If you’ve shopped for food in Hawaii, you know it’s easy to blow the budget if you’re not careful. How do locals shop? Here are some Hawaii tips that can leave more green in your pocket for excursions and other Hawaii activities
- Browse the Internet for weekly deals. Have a shopping list before you leave home then search on-line for weekly specials at grocery stores in Hawaii. Try Safeway, Times Market, KTA and Foodland for starters. Don’t expect pricing comparable to the mainland. The food here just got off one or more boats spending over a week at sea.
- Hawaii big box stores -- pros and cons. Costco, Walmart, and Sam’s Club can easily double or triple your food bill with their selections. Sometimes just having a grocery list can help keep you on track. These stores are fine-tuned for visitors, who easily account for about 1/3 of their Hawaii sales.
- Grocery store loyalty cards. Save up to 50% when you have a Safeway card or Foodland Maika`i card (free for visitors).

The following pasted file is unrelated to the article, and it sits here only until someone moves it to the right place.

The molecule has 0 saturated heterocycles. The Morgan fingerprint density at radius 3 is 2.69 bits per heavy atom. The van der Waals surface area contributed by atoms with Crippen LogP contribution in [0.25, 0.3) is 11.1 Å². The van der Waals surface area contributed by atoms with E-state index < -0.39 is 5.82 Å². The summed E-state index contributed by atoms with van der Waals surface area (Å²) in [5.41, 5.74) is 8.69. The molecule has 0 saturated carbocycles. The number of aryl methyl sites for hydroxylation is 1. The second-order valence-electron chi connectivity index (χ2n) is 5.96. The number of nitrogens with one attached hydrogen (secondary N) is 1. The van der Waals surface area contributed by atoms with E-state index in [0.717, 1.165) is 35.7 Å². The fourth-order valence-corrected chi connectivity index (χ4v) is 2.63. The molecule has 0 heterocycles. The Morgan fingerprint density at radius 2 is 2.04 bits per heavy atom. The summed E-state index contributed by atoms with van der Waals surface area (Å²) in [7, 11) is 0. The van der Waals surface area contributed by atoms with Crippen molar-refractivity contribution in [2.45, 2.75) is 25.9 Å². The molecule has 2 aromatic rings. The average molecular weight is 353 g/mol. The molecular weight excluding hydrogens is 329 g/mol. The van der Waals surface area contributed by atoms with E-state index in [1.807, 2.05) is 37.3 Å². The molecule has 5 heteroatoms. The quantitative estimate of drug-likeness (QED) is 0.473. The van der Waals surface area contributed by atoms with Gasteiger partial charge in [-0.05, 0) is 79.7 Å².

- Farmers markets and roadside stands.Popular with locals and visitors. Many times these can offer better deals. I recently bought 25 pounds of rambutan off a truck parked along the road. Total cost was $20, or $.80 per pound. The same rambutan (probably from the same farm) were being sold at Costco for $5 per pound.
- Clearance items. Check for clearance items in the store. These are a bigger deal in Hawaii than on the mainland, since shipping and delays often result in damage of various kinds. Check the produce area for any markdowns. Many stores have specials at the end of aisles. If in doubt, just ask where to find.
- Don’t shop when you are hungry. This seems obvious. We all know that when we shop hungry, we end up buying things that we would never buy otherwise. It is funny, but so true, and on vacation, perhaps more so.
- Prepare for substitution. Here in Hawaii it is often essential simply due to lack of availability. Mainland shoppers are used to going to the store and finding exactly the product they have in mind. But when you find that leeks cost $5/lb, you might want to just consider onions at one-fifth the price. You can seriously control your grocery bill if you follow this tip in Hawaii.
- Avoid bottled water. What you get out of the tap in Hawaii is better than what’s in the plastic bottle. Check out our thoughts on this.